At the beginning of 2014, just eight of the 23 eventual members of the USA’s squad for the summer’s World Cup were playing in Major League Soccer. Since then, though, the great repatriation has hardly ceased. Michael Bradley and Clint Dempsey were in MLS by the time the 2014 season began. Jermaine Jones and DaMarcus Beasley made the trip weeks after the World Cup ended. Two more team members, Mix Diskerud and Jozy Altidore, sealed their own big-money MLS contracts in the 2014-25 offseason – and suddenly far more than half of last year’s national team are now MLS players.
No one would begrudge any of the six their chances, of course. Altidore was the butt of jokes among Sunderland fans, and will instead have a chance to repair his image in Toronto. Jones was the USA’s breakout player at the World Cup, and took his chance to cash in by moving to New England. Beasley wanted to move back from Mexico for one last throw of the dice in America. Dempsey got an offer he couldn’t refuse in Seattle. Roma got $10 million for Bradley, and Bradley got the chance to move back to North America.
Suddenly, the USA has gone from shipping its best players abroad, to paying them big money at home. Dempsey ($6.7 million) and Bradley ($6.5 million) were the Major League Soccer’s two highest-paid players last year, a strike against the notion that the league’s Designated Players are mostly over-the-hill stars from Europe. Jones ($3.25 million) clocked in to the top ten list of highest-paid players after he signed, as well. Even less big-name players, like Matt Besler and Graham Zusi in Kansas City, got big raises – both now make just over $600,000, where Besler used to make $200,000 and Zusi slightly less than $400,000.
Before last year’s World Cup, the Pew Research Center published an infographic, showing where the players at the World Cup played their club soccer. Perhaps not surprisingly, impoverished yet soccer-rich countries shipped the most players abroad; just nine of Africa’s 115 representatives played in their country’s own domestic league, as did just four of the 46 from Eastern Europe and the vast majority of the South and Central American players. At the time, the USA – with 13 players abroad – was solidly in the middle tier, with other first-world but second-class soccer countries like Australia, South Korea, and Japan.
On the other side of the ledger, though, were two countries with interesting lessons for America. One was England, which had only one player abroad – and that the third-string goalkeeper, Fraser Forster, who had only gone as far as Scotland and thus hadn’t even left the borders of his own country. The other was Russia, who uniquely among the 32 nations had brought not a single player who played in a league from outside his home country.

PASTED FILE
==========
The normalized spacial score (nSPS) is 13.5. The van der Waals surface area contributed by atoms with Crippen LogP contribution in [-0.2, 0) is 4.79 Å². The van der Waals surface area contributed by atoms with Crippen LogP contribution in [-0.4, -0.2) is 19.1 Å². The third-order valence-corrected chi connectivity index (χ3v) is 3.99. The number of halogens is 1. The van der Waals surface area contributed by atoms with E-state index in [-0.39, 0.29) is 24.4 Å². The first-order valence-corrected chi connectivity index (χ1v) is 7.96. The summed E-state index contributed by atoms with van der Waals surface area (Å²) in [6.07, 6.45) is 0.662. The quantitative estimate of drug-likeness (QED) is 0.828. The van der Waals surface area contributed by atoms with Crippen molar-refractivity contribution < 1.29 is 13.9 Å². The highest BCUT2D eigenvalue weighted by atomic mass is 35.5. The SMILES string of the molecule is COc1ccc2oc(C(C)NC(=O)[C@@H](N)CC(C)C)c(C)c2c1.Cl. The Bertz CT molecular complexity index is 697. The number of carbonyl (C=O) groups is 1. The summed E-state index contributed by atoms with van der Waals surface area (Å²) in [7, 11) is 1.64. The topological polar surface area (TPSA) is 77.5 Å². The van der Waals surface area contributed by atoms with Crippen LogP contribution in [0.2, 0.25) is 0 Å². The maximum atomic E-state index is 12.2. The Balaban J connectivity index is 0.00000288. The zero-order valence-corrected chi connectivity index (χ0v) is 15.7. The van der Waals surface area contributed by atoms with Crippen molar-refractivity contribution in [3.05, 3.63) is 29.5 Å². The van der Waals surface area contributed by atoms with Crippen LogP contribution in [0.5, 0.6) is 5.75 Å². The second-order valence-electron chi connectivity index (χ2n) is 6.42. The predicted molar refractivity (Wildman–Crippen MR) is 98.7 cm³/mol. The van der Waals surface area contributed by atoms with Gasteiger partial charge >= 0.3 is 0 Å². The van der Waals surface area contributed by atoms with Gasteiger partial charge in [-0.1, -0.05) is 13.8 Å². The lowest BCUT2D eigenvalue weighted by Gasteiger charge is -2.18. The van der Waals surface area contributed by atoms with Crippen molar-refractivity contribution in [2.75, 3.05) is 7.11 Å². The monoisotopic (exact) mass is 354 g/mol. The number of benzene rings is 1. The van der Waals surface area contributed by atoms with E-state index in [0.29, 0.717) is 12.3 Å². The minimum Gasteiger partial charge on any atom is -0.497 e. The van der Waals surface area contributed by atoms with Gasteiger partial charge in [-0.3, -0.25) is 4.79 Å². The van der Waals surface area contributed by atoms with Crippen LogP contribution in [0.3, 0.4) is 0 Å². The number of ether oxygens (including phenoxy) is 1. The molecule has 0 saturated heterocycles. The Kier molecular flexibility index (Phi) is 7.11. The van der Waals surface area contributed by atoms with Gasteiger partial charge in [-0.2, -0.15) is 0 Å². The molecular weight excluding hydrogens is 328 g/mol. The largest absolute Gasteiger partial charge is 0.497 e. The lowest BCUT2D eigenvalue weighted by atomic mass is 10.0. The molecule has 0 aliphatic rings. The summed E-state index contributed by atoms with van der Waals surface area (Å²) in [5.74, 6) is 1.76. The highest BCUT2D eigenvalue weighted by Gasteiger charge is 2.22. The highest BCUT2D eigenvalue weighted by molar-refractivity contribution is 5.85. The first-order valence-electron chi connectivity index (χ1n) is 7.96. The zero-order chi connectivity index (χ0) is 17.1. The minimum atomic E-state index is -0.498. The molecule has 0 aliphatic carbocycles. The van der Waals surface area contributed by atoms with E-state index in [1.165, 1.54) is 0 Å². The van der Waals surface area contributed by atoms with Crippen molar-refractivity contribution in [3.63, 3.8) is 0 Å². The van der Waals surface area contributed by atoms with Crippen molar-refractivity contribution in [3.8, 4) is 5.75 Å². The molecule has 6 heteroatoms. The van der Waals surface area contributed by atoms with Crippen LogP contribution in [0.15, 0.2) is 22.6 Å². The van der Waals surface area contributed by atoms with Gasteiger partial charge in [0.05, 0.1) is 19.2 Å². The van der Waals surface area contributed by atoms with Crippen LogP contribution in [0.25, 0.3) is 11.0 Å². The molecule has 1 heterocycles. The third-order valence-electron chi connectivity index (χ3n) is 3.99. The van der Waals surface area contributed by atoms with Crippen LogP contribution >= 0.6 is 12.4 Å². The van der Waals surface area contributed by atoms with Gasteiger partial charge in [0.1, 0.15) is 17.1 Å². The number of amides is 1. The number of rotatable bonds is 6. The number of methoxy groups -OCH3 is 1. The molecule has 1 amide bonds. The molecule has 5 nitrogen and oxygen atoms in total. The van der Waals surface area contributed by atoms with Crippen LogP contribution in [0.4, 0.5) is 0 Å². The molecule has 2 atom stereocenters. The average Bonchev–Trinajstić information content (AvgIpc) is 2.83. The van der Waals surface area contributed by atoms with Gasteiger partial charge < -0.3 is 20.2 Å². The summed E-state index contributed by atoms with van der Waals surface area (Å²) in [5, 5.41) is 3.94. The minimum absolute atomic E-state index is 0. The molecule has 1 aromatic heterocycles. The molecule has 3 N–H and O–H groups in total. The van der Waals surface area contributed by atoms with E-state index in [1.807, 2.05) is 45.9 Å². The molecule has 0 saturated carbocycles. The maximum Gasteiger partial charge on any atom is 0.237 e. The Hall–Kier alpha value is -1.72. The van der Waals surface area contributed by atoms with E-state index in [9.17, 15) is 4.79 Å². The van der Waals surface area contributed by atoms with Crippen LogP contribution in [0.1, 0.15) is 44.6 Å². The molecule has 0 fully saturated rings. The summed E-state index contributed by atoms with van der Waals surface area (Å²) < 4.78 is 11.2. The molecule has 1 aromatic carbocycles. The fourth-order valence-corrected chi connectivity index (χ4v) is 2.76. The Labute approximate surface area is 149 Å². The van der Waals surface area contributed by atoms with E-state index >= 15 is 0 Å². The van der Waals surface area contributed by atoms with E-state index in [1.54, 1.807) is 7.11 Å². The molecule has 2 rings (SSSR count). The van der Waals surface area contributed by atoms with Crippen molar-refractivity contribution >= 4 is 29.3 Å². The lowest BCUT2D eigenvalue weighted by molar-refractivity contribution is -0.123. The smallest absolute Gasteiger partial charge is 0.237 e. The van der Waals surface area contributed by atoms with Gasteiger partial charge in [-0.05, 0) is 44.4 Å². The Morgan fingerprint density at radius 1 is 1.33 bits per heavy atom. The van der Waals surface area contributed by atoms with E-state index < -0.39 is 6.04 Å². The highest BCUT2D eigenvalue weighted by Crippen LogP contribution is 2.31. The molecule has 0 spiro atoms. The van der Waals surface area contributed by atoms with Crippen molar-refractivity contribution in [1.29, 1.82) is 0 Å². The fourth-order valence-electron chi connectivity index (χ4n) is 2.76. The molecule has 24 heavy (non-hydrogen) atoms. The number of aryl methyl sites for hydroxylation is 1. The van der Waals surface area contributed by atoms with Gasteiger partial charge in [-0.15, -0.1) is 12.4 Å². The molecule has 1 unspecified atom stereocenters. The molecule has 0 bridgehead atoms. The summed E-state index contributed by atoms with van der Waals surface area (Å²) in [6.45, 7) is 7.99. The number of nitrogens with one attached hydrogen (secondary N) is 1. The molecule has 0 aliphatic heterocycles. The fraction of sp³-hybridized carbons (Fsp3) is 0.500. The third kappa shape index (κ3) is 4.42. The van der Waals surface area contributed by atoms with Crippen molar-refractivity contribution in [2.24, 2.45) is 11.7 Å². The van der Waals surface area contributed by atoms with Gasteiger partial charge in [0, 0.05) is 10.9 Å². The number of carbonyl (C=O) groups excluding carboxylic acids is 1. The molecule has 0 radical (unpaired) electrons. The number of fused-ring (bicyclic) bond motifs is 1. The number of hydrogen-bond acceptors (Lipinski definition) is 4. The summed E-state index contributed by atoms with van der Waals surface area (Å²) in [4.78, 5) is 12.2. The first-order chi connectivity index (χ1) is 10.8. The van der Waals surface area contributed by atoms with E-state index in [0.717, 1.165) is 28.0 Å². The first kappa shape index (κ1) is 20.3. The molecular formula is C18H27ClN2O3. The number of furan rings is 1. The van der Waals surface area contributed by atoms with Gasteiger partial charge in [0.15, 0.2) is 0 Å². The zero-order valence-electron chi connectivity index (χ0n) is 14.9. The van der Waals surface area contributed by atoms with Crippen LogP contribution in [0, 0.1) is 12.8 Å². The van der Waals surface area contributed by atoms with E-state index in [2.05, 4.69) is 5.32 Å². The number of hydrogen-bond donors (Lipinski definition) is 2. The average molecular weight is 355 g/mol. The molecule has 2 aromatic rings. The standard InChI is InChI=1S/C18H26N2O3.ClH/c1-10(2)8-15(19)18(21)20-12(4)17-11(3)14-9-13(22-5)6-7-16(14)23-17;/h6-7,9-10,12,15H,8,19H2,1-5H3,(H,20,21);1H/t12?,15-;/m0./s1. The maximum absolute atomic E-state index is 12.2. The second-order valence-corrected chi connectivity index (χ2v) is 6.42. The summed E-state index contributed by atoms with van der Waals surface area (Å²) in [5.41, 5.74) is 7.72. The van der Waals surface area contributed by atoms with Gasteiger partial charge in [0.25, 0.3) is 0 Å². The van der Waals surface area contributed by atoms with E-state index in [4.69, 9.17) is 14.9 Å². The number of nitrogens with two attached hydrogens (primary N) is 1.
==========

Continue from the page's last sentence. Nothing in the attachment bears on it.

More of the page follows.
There are similarities between the two leagues. England hosts the world’s highest-profile club league, and the vast television riches collected by the Premier League mean that young English players can stay near home and yet get paid better than anywhere else in the world. Russia, too, has seen an influx of oil money in the domestic game, with big clubs from St. Petersburg and Moscow pouring cash into players’ pockets, keeping them at home to play in one of Europe’s mid-tier competitions. Even rich, highly competitive leagues like Germany (six players abroad) and Spain (nine) sent players outside the country’s borders.
Money pouring in, players wanting to stay home and make big money instead of fighting for scraps overseas – this has to sound familiar to US national team fans. On the one hand, a league like England brings in so many overseas players that national-team fans fret that young players might never get to develop; on the flip side, Russia did so poorly at the 2014 World Cup that the country’s soccer association is seriously considering splitting off the national team into a neo-Red Army side and having them play in the domestic league – in hopes of combating the middling level of competition in the Russian league by building team unity.
The latter worries sound familiar to American fans, who have long argued over whether it was better for American players to go abroad or stay near home. National team coach Jürgen Klinsmann has added fuel to the fire by publicly encouraging young American players to head overseas to test themselves with the big clubs, rather than being content to stay in MLS; his World Cup squad, which included four German-born, German-trained players, was enough to signal to most just how he viewed the American development system.
It’s hard to argue with a player who wants to move home and make big money. But it’s also hard not to look at England and Russia, both of which have struggled mightily on the national stage, and wonder if the combination of money and the lure of home might contribute to the same kind of national-team problems that Russia and England are currently facing.